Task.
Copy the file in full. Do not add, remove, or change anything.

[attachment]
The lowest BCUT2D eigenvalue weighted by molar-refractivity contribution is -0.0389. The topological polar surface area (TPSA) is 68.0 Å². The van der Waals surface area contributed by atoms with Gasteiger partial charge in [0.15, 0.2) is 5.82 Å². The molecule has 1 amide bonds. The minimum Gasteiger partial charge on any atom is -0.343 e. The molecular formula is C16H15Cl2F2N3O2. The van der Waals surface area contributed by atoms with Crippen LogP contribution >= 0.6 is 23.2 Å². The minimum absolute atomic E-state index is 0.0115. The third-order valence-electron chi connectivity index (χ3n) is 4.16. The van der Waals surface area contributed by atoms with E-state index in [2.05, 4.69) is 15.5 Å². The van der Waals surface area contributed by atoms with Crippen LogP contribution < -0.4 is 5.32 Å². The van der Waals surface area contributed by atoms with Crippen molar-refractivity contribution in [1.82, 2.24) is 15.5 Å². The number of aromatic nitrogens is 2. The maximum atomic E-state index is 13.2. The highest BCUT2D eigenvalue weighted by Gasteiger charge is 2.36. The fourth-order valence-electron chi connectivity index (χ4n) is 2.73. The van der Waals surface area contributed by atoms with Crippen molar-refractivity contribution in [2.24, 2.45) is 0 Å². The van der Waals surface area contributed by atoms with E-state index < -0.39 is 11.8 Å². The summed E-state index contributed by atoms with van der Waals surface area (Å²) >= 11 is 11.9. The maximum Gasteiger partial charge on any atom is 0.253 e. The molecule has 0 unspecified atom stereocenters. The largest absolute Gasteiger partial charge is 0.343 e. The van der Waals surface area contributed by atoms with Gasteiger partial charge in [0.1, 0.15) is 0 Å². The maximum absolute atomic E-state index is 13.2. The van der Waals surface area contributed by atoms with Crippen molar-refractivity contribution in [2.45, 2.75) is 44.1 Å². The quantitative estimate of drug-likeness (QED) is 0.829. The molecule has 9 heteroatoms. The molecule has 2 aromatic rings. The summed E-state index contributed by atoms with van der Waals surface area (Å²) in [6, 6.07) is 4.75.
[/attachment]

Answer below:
The lowest BCUT2D eigenvalue weighted by molar-refractivity contribution is -0.0389. The topological polar surface area (TPSA) is 68.0 Å². The van der Waals surface area contributed by atoms with Gasteiger partial charge in [0.15, 0.2) is 5.82 Å². The molecule has 1 amide bonds. The minimum Gasteiger partial charge on any atom is -0.343 e. The molecular formula is C16H15Cl2F2N3O2. The van der Waals surface area contributed by atoms with Crippen LogP contribution >= 0.6 is 23.2 Å². The minimum absolute atomic E-state index is 0.0115. The third-order valence-electron chi connectivity index (χ3n) is 4.16. The van der Waals surface area contributed by atoms with E-state index in [2.05, 4.69) is 15.5 Å². The van der Waals surface area contributed by atoms with Crippen LogP contribution < -0.4 is 5.32 Å². The van der Waals surface area contributed by atoms with Crippen molar-refractivity contribution in [1.82, 2.24) is 15.5 Å². The number of aromatic nitrogens is 2. The maximum atomic E-state index is 13.2. The highest BCUT2D eigenvalue weighted by Gasteiger charge is 2.36. The fourth-order valence-electron chi connectivity index (χ4n) is 2.73. The van der Waals surface area contributed by atoms with Crippen molar-refractivity contribution in [2.24, 2.45) is 0 Å². The van der Waals surface area contributed by atoms with E-state index < -0.39 is 11.8 Å². The summed E-state index contributed by atoms with van der Waals surface area (Å²) >= 11 is 11.9. The maximum Gasteiger partial charge on any atom is 0.253 e. The molecule has 0 unspecified atom stereocenters. The largest absolute Gasteiger partial charge is 0.343 e. The van der Waals surface area contributed by atoms with Gasteiger partial charge in [0.1, 0.15) is 0 Å². The maximum absolute atomic E-state index is 13.2. The van der Waals surface area contributed by atoms with Crippen molar-refractivity contribution in [2.45, 2.75) is 44.1 Å². The quantitative estimate of drug-likeness (QED) is 0.829. The molecule has 9 heteroatoms. The molecule has 2 aromatic rings. The summed E-state index contributed by atoms with van der Waals surface area (Å²) in [6, 6.07) is 4.75.